MIAMI — Florida already has deep property insurance problems.
Rates are skyrocketing for tens of thousands of homeowners. Four private companies have abandoned the state this year, a dozen more have gone belly up in recent years and others have limited coverage after a string of devastating hurricanes, including Ian last year — the most expensive storm in state history. Business has consequently exploded for Citizens, the state-run insurer of last resort, and so has the risk of financial trouble for Florida if a major metro area takes a bad hit.
A new study and a string of recent financial and industry reports suggest it could get even worse for Florida and other states such as California and Louisiana hammered by natural disasters like wildfires, floods and hurricanes.
The latest study, released Wednesday by the First Street Foundation, warns of a looming “climate insurance bubble” — a double whammy of rising rates and rising risks that potentially could have major economic ripple effects on Florida’s housing market and economy.
If rising risks from hurricanes and other climate-driven disasters make insurance too expensive for people to buy homes, or banks to give mortgages to homes in vulnerable spots, it could set off a spiral of declining demand and declining property values, the report found.
The report from First Street, a non-profit that analyses climate threats, suggests about 39 million homes across the country could lose value as insurers begin to calculate climate risks into premiums.
“The biggest problem is we’ve been subsidizing insurance and risk for so long, which ended up ultimately promoting development in risky areas for the last half century or so,” said Jeremy Porter, First Street’s director of research and development. “We’ve built up a climate debt that hasn’t been paid yet.”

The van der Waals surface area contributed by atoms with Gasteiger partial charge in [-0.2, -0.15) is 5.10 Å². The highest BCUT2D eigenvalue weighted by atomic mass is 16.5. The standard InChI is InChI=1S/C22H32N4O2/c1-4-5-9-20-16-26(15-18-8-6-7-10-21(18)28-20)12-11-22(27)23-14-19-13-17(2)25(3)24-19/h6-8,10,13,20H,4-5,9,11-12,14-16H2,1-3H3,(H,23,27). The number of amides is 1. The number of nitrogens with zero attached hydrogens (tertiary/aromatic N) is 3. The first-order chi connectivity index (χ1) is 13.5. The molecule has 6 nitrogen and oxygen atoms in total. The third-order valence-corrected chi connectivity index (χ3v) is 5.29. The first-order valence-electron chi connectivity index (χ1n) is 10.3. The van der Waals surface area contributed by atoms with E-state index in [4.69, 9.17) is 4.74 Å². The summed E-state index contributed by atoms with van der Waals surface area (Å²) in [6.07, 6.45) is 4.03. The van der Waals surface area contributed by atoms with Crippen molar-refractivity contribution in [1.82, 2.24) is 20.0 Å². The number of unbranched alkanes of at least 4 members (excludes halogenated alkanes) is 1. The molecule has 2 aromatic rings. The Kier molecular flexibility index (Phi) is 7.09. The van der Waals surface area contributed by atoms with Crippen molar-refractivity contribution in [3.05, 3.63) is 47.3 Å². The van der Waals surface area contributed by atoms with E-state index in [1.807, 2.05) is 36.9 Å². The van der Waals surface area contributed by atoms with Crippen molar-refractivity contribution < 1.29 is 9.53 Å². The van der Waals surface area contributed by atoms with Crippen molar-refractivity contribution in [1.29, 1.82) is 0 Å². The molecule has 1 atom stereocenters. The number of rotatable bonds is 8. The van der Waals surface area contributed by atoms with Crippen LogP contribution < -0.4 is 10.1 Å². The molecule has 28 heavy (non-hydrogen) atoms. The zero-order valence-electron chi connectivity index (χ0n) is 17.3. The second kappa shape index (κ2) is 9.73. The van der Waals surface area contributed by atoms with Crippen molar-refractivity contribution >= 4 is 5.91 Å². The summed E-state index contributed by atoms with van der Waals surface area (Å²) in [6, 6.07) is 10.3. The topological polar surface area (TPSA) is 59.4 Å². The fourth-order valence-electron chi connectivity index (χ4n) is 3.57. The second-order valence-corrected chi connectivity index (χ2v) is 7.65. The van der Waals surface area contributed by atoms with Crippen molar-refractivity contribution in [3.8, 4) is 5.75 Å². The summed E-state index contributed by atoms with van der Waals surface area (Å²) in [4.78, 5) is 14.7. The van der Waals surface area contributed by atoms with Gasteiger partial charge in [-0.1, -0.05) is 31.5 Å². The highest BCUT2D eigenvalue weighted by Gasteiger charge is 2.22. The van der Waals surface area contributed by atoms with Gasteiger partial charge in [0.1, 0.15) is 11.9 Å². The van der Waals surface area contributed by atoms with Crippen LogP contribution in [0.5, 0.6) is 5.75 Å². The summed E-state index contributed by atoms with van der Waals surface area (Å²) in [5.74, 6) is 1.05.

Judging by soaring home prices across much of the state, the threat of a bubble hasn’t had a major impact on the real estate market yet, though consumer complaints about insurance costs have exploded.
First Street isn’t alone in warning about climate change’s impacts on the already shaky property insurance markets in Florida and other states. Moody’s Investor Services, in a September report, outlined how the companies that financially back insurance companies are already factoring climate risk into their rising rates, which get passed directly to consumers.
At the same time, plenty of insurance companies have insisted that while they view climate change-linked disasters as a long-term threat, those risks play a lesser role in current premium increases than other factors like bad bills and a glut of lawsuits or fraud.
Recovering after a disaster has also gotten more costly because more and more people are packed into some of the most dangerous and hard-to-insure places in the county, like Florida’s coasts.
While Florida’s insurance issues are more complicated than just more floods and storms, they certainly don’t help. And the Sunshine State isn’t the only one feeling the effects of a warming world.